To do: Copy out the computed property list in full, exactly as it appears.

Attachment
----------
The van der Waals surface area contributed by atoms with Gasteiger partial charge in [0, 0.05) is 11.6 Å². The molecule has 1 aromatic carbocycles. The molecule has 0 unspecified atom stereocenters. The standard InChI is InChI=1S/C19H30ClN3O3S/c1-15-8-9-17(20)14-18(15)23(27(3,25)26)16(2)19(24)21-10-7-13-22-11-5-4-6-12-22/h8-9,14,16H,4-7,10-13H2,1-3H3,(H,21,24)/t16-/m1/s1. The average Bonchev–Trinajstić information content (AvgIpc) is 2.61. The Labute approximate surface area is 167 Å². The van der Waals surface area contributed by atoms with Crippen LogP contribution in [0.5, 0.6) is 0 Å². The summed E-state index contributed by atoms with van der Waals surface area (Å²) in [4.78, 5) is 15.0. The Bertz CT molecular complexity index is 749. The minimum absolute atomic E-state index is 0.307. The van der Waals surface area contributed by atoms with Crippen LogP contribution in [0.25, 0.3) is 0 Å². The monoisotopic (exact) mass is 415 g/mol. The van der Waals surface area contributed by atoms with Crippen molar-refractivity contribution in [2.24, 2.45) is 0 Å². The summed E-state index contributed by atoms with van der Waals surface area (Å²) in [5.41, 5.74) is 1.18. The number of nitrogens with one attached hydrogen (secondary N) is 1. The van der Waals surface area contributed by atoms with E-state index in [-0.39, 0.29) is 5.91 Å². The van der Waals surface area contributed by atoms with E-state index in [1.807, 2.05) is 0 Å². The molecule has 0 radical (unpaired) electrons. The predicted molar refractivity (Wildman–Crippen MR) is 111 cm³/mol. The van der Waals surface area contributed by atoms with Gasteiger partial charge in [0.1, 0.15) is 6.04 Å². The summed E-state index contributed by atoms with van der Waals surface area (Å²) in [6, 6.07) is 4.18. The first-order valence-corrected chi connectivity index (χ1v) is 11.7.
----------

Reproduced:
The van der Waals surface area contributed by atoms with Gasteiger partial charge in [0, 0.05) is 11.6 Å². The molecule has 1 aromatic carbocycles. The molecule has 0 unspecified atom stereocenters. The standard InChI is InChI=1S/C19H30ClN3O3S/c1-15-8-9-17(20)14-18(15)23(27(3,25)26)16(2)19(24)21-10-7-13-22-11-5-4-6-12-22/h8-9,14,16H,4-7,10-13H2,1-3H3,(H,21,24)/t16-/m1/s1. The average Bonchev–Trinajstić information content (AvgIpc) is 2.61. The Labute approximate surface area is 167 Å². The van der Waals surface area contributed by atoms with Crippen LogP contribution in [0.5, 0.6) is 0 Å². The summed E-state index contributed by atoms with van der Waals surface area (Å²) in [4.78, 5) is 15.0. The Bertz CT molecular complexity index is 749. The minimum absolute atomic E-state index is 0.307. The van der Waals surface area contributed by atoms with Crippen LogP contribution in [0.25, 0.3) is 0 Å². The monoisotopic (exact) mass is 415 g/mol. The van der Waals surface area contributed by atoms with Crippen molar-refractivity contribution in [2.24, 2.45) is 0 Å². The summed E-state index contributed by atoms with van der Waals surface area (Å²) in [5.41, 5.74) is 1.18. The number of nitrogens with one attached hydrogen (secondary N) is 1. The van der Waals surface area contributed by atoms with E-state index in [-0.39, 0.29) is 5.91 Å². The van der Waals surface area contributed by atoms with E-state index in [1.807, 2.05) is 0 Å². The molecule has 0 radical (unpaired) electrons. The predicted molar refractivity (Wildman–Crippen MR) is 111 cm³/mol. The van der Waals surface area contributed by atoms with Gasteiger partial charge in [0.1, 0.15) is 6.04 Å². The summed E-state index contributed by atoms with van der Waals surface area (Å²) in [6, 6.07) is 4.18. The first-order valence-corrected chi connectivity index (χ1v) is 11.7.